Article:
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How Sleep Affects Your Studies

Student sleeping after studying In post-secondary education, time is of the essence. For many, days are long and consist of eating, studying, going to class, working, studying, studying some more, sleeping, and then repeating it all the next day. But, does taking that extra couple of hours at night to study help or hinder your learning? Could sleep be the key to academic success? Research says yes.

Sleep Deprivation

Sleep is essential for human survival so it’s no surprise that sleep deprivation can cause some serious issues. Not only can inadequate sleep leave you feeling groggy, cloudy minded, and irritable, but it can also impede your abilities to receive information. In other words, not getting enough sleep can make learning new material tough.

Sleep deprivation also has a negative impact on overall mood, and when your mood is unstable it can make processing new information much more difficult.

Sleep and Memory

To form a memory, there is a process involved consisting of acquisition, consolidation, and recall. Obviously, acquisition is learning of new information, but consolidation is when this information becomes ingrained to memory. Then, recall is simply being able to access this memory when required.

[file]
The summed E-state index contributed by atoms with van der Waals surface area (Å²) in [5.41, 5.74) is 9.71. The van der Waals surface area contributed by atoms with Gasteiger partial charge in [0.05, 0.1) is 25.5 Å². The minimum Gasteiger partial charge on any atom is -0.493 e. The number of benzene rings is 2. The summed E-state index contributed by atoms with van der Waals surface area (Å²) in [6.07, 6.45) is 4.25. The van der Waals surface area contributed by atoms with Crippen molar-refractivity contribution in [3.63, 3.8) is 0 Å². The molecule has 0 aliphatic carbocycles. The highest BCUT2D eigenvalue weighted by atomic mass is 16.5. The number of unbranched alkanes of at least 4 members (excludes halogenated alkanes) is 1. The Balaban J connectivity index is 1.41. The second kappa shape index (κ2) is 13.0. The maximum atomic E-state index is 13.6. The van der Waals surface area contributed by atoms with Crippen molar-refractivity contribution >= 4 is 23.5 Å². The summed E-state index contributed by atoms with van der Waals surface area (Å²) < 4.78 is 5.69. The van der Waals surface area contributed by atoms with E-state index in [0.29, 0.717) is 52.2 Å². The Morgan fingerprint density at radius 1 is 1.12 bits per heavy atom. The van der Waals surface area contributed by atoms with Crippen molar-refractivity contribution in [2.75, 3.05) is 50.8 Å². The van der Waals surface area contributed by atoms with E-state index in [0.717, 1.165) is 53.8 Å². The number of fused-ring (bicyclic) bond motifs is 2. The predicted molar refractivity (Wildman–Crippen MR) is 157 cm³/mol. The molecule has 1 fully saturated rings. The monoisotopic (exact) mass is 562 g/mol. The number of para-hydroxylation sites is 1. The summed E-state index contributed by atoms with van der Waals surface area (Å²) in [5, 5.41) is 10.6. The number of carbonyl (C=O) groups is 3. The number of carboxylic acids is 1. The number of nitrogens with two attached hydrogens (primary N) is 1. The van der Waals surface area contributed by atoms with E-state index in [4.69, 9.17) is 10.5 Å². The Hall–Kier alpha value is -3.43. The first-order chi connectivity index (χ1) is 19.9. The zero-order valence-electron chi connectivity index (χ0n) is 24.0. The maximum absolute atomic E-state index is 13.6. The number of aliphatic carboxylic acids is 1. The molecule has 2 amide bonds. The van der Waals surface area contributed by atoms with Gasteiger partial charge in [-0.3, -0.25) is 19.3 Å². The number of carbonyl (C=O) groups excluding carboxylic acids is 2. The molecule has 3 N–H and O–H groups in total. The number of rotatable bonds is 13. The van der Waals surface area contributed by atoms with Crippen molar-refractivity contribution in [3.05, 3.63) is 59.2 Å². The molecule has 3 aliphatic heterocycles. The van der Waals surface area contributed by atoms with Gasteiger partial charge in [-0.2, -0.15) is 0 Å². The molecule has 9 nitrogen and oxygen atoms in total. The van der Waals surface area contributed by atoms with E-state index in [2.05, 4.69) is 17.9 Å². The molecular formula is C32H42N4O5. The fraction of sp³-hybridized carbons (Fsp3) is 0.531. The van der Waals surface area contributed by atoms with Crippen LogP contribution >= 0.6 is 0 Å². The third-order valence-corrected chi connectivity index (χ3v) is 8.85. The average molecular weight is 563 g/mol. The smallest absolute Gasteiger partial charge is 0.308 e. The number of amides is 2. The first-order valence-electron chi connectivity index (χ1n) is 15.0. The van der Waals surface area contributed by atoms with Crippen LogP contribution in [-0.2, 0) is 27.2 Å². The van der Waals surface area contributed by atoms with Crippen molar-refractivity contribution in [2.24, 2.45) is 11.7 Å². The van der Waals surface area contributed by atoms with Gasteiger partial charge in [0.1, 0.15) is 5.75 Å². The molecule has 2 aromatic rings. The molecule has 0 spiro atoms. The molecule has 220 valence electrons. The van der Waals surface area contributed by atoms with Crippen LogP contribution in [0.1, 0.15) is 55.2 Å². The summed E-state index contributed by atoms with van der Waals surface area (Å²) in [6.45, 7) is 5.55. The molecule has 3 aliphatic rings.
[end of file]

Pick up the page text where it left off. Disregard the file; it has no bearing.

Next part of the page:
Now, acquisition and recall are clear functions that are used when someone is awake since they need to actually mentally grasp this information by choice. However, consolidation is said to occur when one is asleep which would mean that sleep is required to form memories. Therefore, without adequate sleep, information will not consolidate and the ability to recall this information will be much harder.

Adequate Sleep

Getting adequate sleep isn’t only ideal for memory formation, but it is also necessary for proper immune function, mood regulation, and allowing the body to replenish itself. Adults need an average of 7-8 hours of sleep per night and it is suggested that keeping a regular bedtime routine can help support this sleep cycle. This routine should consist of closing all electronics at a specific time (at least 30-60 minutes before bed), no caffeine after 3PM to ensure falling asleep is possible, and keeping your bedroom at a cool but comfortable temperature.

Many people forget the importance of sleep for human survival, so it’s no surprise that many of us don’t realize the negative effects that too little sleep can have on our learning abilities. Cramming for finals or scrambling to finish a paper in the middle of the night certainly will not do your sleep cycle any good, so throw on your comfiest pair of pajamas and get some sleep. If you’re tight on time, check out our coursework writing services to help us alleviate some of your workload instead of sacrificing your sleep.